An Industry Imperative to Increase Australia’s Cyber Resilience


Palo Alto Networks LogoIt’s no doubt cybersecurity provides longevity to a business and can help differentiate it from its competitors – for both good and not so good reasons. Organisations, both in the public and private sector, need to have strong cybersecurity fundamentals to provide trust and confidence to citizens, businesses and customers alike.

As we have seen, though, the threat landscape is not abating and it will continue to evolve. Our cyber adversaries are becoming more sophisticated, sharing tools, exploits and attack methods, and automating their processes. In doing so, they have achieved a clear competitive advantage in cyberspace and are eroding trust in today’s digital age.

This new challenging reality is true for Australian organisations, as it is for global businesses alike. The Australian government is taking important steps to help raise its cyber resilience and approach to cybersecurity with the release of the Cyber Security Strategy in April 2016. As Australian Prime Minister Malcom Turnbull has said, “the Australian Government has a duty to protect our nation from cyber attack and to ensure that we can defend our interests in cyberspace. We must safeguard against criminality, espionage, sabotage, and unfair competition online.”

Australia’s Cyber Security Strategy has five main themes:

  • A national, cyber public-private partnership
  • Strong cyber defences (including cyberthreat information sharing)
  • Global responsibility and influence
  • Growth and innovation
  • A “cyber smart nation”

These are laudable goals, but if we aspire to put an end to the breaches we read about in the headlines almost daily, a partnership is needed to achieve these.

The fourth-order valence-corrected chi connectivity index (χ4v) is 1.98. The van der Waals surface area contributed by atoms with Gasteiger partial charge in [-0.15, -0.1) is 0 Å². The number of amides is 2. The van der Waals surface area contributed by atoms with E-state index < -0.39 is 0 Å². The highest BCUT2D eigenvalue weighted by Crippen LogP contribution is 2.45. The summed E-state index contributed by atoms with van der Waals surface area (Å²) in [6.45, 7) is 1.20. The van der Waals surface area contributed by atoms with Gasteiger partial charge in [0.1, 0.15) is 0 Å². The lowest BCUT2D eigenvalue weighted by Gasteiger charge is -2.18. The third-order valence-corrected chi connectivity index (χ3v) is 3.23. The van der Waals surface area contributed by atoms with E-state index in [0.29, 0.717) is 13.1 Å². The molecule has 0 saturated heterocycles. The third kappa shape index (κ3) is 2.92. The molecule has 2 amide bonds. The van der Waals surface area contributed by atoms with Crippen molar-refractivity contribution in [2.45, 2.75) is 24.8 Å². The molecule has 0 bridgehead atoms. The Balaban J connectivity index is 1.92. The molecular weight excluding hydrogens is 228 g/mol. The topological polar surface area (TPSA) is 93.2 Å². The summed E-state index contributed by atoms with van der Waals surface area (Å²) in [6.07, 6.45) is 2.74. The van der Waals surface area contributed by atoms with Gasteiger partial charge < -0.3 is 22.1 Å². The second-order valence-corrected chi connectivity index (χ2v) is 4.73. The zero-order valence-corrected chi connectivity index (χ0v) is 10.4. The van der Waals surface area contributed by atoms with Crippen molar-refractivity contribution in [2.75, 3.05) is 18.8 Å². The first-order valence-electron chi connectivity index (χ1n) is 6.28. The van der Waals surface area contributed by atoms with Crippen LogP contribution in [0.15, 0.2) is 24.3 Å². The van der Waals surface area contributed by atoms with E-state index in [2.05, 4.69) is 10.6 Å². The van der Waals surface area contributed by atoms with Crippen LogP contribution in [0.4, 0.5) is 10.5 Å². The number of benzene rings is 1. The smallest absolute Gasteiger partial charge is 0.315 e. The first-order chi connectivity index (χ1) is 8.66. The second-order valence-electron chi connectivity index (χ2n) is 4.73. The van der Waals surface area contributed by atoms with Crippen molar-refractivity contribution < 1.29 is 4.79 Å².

One key way for industry to play a valuable role is to participate in voluntary cyberthreat information sharing. Operationalising threat information sharing, both within and across industries, and between the private and public sectors, will dramatically shift the balance of power, close the competitive gap, and realise exponential leverage against cyber adversaries by driving up the cost of successful attacks.

What Is Meant by Cyberthreat Information Sharing?
Cyberthreat information sharing is the sharing of information about threats and incidents so that all entities can better protect and defend their networks. The information in question is generally technical in nature, such as bot command-and-control servers, malware samples, malware analysis results, and indicators of compromise. In short, it is about sharing attack information. What’s most critical is to learn about the kinds of actors targeting organisations, the tools they have available, and the tactics they employ – all to help organisations to prevent attacks and defend their networks more effectively.

What to Share and How
First, let’s define the attributes of what should be shared:

  • Threat Indicators: forensic artefacts that describe the attacker’s methodology.
  • Adversary’s Campaign Plan: a collection of threat indicators for each link in the cyberattack lifecycle attributed to a specific adversary group.
  • Context: additional non-campaign plan intelligence about an adversary group that is helpful for organisations to understand the adversary. This includes things like motivation, country of origin, and typical targets.
  • Adversary Dossier: campaign plans + context: a collection of threat indicators attributed to a specific adversary campaign or playbook (campaign plans), plus any additional context about the adversary group.

Our mission should be to share all of the above but, most importantly, an adversary group dossier. Doing so will enhance the assessment of the adversary group’s potential, material impact to the targeted organisation, giving a better opportunity for that organisation to detect and prevent the attack, as well as deter an adversary.